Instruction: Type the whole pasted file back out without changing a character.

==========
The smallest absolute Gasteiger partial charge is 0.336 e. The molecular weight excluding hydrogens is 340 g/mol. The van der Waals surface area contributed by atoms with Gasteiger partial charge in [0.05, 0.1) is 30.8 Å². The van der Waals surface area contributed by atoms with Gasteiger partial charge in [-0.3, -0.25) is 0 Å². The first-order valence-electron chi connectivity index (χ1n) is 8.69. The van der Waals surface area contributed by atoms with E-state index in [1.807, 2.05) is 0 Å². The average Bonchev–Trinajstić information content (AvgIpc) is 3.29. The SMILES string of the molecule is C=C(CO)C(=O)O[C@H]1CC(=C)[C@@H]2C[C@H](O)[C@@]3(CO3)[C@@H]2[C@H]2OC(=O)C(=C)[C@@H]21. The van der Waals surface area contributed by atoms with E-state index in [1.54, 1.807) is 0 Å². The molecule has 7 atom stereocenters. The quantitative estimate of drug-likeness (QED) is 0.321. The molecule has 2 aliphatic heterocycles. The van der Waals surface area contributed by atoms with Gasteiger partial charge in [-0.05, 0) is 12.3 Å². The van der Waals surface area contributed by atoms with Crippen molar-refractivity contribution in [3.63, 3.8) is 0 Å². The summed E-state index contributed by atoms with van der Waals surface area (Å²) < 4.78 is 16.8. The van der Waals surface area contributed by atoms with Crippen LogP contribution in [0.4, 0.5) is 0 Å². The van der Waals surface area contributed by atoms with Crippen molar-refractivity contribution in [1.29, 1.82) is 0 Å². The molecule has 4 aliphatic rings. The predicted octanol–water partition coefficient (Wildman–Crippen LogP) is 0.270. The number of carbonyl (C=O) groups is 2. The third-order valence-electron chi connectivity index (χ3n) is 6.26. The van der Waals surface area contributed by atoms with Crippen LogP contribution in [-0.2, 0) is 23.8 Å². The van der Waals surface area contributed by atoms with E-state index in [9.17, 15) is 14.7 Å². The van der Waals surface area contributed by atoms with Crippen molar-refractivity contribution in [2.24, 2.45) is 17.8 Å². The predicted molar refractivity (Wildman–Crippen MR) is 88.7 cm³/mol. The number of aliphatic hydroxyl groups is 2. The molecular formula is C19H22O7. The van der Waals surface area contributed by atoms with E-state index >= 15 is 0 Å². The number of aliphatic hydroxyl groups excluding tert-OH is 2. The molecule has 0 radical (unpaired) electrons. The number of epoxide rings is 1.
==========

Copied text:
The smallest absolute Gasteiger partial charge is 0.336 e. The molecular weight excluding hydrogens is 340 g/mol. The van der Waals surface area contributed by atoms with Gasteiger partial charge in [0.05, 0.1) is 30.8 Å². The van der Waals surface area contributed by atoms with Gasteiger partial charge in [-0.3, -0.25) is 0 Å². The first-order valence-electron chi connectivity index (χ1n) is 8.69. The van der Waals surface area contributed by atoms with E-state index in [1.807, 2.05) is 0 Å². The average Bonchev–Trinajstić information content (AvgIpc) is 3.29. The SMILES string of the molecule is C=C(CO)C(=O)O[C@H]1CC(=C)[C@@H]2C[C@H](O)[C@@]3(CO3)[C@@H]2[C@H]2OC(=O)C(=C)[C@@H]21. The van der Waals surface area contributed by atoms with E-state index in [1.54, 1.807) is 0 Å². The molecule has 7 atom stereocenters. The quantitative estimate of drug-likeness (QED) is 0.321. The molecule has 2 aliphatic heterocycles. The van der Waals surface area contributed by atoms with Gasteiger partial charge in [-0.05, 0) is 12.3 Å². The van der Waals surface area contributed by atoms with Crippen molar-refractivity contribution in [3.63, 3.8) is 0 Å². The summed E-state index contributed by atoms with van der Waals surface area (Å²) < 4.78 is 16.8. The van der Waals surface area contributed by atoms with Crippen LogP contribution in [0.4, 0.5) is 0 Å². The van der Waals surface area contributed by atoms with Crippen molar-refractivity contribution in [1.29, 1.82) is 0 Å². The molecule has 4 aliphatic rings. The predicted octanol–water partition coefficient (Wildman–Crippen LogP) is 0.270. The number of carbonyl (C=O) groups is 2. The third-order valence-electron chi connectivity index (χ3n) is 6.26. The van der Waals surface area contributed by atoms with Crippen LogP contribution in [-0.2, 0) is 23.8 Å². The van der Waals surface area contributed by atoms with E-state index in [9.17, 15) is 14.7 Å². The van der Waals surface area contributed by atoms with Crippen molar-refractivity contribution in [2.24, 2.45) is 17.8 Å². The predicted molar refractivity (Wildman–Crippen MR) is 88.7 cm³/mol. The number of aliphatic hydroxyl groups is 2. The molecular formula is C19H22O7. The van der Waals surface area contributed by atoms with E-state index >= 15 is 0 Å². The number of aliphatic hydroxyl groups excluding tert-OH is 2. The molecule has 0 radical (unpaired) electrons. The number of epoxide rings is 1.